Flood of homevid titles expected to bolster biz

Boffo titles, classic boxed sets aim to offset sector's dip

Hollywood’s homevideo biz has had little to brag about lately, but the rest of 2012 is making studio executives giddy.

An avalanche of high-profile disc releases is coming in the fourth quarter, thanks to summer blockbusters “The Avengers,” “The Dark Knight Rises” and “The Amazing Spider-Man” plus family fare “Brave,” “Madagascar 3” and the fourth “Ice Age.”

At the same time, studios are wringing the physical-disc value still left in Steven Spielberg’s “Jaws,” “E.T. The Extra-Terrestrial” and the “Indiana Jones” pics by releasing them on Blu-ray for the first time. Other notable re-releases include anniversary editions of “Lawrence of Arabia” and the James Bond franchise.

Studios have a lot riding on the fourth quarter, banking on blue-chip titles to woo renters back to buying DVDs and Blu-rays. It isn’t a make-or-break scenario for the biz just yet — but the future of homevid as the majors know it is on the line.

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It also could boost membership to UltraViolet, the cloud-based storage locker that the studios hope will increase digital homevid sales.

“Historically, the fourth quarter is the most important period for DVD and BD sales, and this year will be no exception,” said David Bishop, president of Sony Pictures Home Entertainment, which has the “Spider-Man” reboot, “Men in Black 3” and “Total Recall” releasing on homevid. “Coupled with some of the summer blockbusters that will be available from the other studios, there is good reason to be bullish about this quarter.”

Execs are encouraged by the numbers for some high-profile releases already out.

Lionsgate kicked off a flurry of homevid rollouts with “The Hunger Games,” which sold 3.8 million DVD and Blu-ray units combined in its first two days of release in the U.S. and Canada last weekend. That figure bested the last two “Twilight” installments, “Breaking Dawn, Part I” and “Eclipse,” which moved 3.2 million and 2.7 million respectively. “New Moon” sold 4 million in 2010.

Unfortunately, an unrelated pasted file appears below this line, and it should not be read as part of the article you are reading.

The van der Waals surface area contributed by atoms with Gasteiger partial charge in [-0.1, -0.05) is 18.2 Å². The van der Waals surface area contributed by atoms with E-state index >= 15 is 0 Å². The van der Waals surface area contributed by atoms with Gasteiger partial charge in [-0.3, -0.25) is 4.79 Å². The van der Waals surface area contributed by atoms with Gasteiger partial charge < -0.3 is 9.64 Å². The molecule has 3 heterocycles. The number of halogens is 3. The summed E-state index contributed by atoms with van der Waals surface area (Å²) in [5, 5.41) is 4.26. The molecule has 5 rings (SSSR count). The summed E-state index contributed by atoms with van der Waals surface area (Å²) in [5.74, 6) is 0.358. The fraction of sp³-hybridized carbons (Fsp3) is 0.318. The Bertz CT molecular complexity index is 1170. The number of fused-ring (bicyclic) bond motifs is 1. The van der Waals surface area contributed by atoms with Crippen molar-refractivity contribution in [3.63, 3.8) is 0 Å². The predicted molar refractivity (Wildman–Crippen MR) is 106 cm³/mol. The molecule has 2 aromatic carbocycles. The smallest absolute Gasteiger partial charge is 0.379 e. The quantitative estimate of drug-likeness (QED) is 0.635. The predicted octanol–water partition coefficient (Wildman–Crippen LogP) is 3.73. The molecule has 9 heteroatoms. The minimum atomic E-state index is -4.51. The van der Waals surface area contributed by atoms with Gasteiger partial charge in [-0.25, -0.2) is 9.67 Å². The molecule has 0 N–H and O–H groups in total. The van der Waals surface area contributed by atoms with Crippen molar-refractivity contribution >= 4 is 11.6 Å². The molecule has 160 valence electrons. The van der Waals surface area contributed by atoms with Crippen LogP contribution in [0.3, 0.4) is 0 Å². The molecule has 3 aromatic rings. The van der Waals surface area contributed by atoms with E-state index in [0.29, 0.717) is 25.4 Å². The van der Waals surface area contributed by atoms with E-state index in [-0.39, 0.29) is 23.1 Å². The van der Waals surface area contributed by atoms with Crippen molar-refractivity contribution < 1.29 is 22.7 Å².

Next month, Disney is expected to cash in with “The Avengers,” whose discs hit retailers Sept. 25.

With the film now ranked as the third-highest grossing film of all time, research firm SNL Kagan expects Disney to ship more than all time, research firm SNL Kagan expects Disney to ship more than 9.3 million DVD and Blu-rays, generating $219 million in wholesale revenue for the Mouse House. Interest in “The Avengers” already has increased sales of “Iron Man,” “The Incredible Hulk,” “Thor” and “Captain America: The First Avenger,” characters assembled in “The Avengers.”

Separately, Universal is expected to collect around $98 million from “Snow White and the Huntsman,” out Sept. 11, SNL Kagan said.

Hollywood is especially upbeat about Blu-ray, which is finally showing the kind of growth that makes the format more appealing to mainstream auds.

Overall, the physical sale of DVDs and Blu-ray still generate the majority of Hollywood’s homevideo sales, earning $3.7 billion during the first half of year, a decline of 3.6% compared to the same period last year. But Blu-ray disc sales grew 13.3% during the period, according to the Digital Entertainment Group.

Much of that is being attributed to older catalog titles, a category that saw sales increase 26% during the first half of the year — with many buyers replacing the same pics on DVD they already own, as restored and more feature-packed versions are released.

Much of that coin came from discs priced at more than $20, which have made up 35% of Blu-ray sales this year, studio execs said. But an increasing number of budget-focused consumers are picking up Blu-rays priced at less than $10. Last year, that amounted to 15% of the Blu-ray biz. This year, it’s increased to 32%.

The suggested retail price of many Blu-rays is $39.99 (3D releases are $49.99).

“Consumers are buying a lot of library titles with much more vigor this year,” said Jeff Baker, executive VP and general manager of Warner Bros. Home Entertainment Group, Theatrical Catalog.

And that’s mainly because the demo behind Blu-ray is changing, “indicating a broadening of the consumer base from the original early adopters and fan boys to families and an older demo,” Bishop said.